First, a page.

Manila ports to ‘normalize’ in 4 weeks, says PPA

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Empty containers at the ports are being shipped out to Subic

REPERCUSSIONS. PEZA director-general Lilia de Lima warns of the repercussions of Manila's truck ban on Philippine exports. Romeo Gacad/AFP

MANILA, Philippines – Operations at the ports of Manila will normalize within the next 4 weeks, according to the Philippine Ports Authority (PPA), as the government eases the congestion caused by the imposition of the day-time truck ban.

Some 17,000 twenty-foot equivalent units (TEUs) of empty containers occupying the Manila ports are being sent to Subic and other ports, said PPA general manager Juan Sta. Maria.

“Traffic being experienced right now is caused by the declogging of the ports brought about by the pile-up of containers… we expect that traffic will slowly ease up especially since Christmas is just around the corner,” said Sta. Maria.

In February, Mayor Joseph Estrada signed an ordinance, disallowing “cargo trucks, gravel and sand trucks, cement mixers and other heavy cargo trucks with 8 wheels and up or whose gross vehicle weights exceed 4,500 kilograms” to enter or pass through the city from 5 am to 9 pm, with a 10 am to 3pm window.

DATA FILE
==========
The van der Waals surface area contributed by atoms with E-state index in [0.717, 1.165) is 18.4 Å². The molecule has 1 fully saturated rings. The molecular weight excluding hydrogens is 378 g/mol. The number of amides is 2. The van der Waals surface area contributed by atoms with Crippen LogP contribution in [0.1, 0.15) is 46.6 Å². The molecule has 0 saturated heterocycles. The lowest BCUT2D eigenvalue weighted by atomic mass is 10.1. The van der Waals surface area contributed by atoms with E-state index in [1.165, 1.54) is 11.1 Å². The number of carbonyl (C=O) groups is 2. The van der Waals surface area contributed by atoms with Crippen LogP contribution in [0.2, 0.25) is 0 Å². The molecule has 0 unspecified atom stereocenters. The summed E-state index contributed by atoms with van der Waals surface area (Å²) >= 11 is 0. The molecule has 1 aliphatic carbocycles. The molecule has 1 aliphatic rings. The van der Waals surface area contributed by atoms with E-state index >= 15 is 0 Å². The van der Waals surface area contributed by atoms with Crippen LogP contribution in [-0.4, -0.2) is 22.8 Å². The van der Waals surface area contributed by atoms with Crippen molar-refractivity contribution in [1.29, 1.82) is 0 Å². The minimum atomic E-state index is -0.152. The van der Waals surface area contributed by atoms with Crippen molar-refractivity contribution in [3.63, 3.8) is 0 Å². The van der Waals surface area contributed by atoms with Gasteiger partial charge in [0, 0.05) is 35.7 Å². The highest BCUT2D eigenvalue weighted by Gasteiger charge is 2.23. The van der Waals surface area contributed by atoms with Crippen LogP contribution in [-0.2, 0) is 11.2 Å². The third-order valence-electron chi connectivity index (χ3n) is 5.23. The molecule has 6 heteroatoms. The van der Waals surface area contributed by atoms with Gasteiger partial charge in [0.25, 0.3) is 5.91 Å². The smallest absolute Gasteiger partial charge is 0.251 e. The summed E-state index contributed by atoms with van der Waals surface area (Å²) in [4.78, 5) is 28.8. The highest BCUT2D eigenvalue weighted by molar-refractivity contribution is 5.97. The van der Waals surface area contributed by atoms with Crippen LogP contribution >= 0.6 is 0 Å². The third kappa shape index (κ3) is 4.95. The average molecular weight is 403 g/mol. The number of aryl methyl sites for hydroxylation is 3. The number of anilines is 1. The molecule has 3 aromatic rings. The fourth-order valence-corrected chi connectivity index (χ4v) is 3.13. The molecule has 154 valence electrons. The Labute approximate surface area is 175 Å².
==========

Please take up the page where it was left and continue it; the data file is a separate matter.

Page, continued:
The truck ban caused a decline in cargo volume at ports. Data showed that containerized cargo volume went down 3.12% to 418,204 TEUs in April from 431,654 TEUs handled in the same period last year, due to the truck ban.

Foreign boxes declined by 6% to 247,547 TEUs, with import boxes falling 4.16% to 131,095 TEUs and export boxes dropping 8.1% to 116,452 TEUs.

Container traffic, meanwhile, posted a 3.6% decline to 1.73 million TEUs form January to April compared to 1.67 million TEUs in the same period of 2013.

In April, total ship calls retreated by 3% to 31,889 from 32,893.

As a compromise, Malacañang announced in June the opening of a 24-hour express lane along Roxas Boulevard for trucks, allowing them to go in and out of the Manila ports through the cities of Manila, Pasay, and Parañaque.

Sta. Maria said: “We need long-term solution to lure those shipping lines to return to the Philippines and the lifting of the truck ban for the entire Metro for 6 months is a very good start.”

Foreign shipping lines agreed to send sweepers which will ship out empty containers to Subic from the Manila ports, including the Manila International Container Terminal operated by International Container Terminal Services Inc. (ICTSI) and the Manila South Harbor of Asian Terminals Inc.

In return, Subic Bay International Terminal Corporation and ICTSI agreed not levy any port fees, such as arrastre and stevedoring, on all shipping lines that will bring their empty containers to the former US military naval base. –

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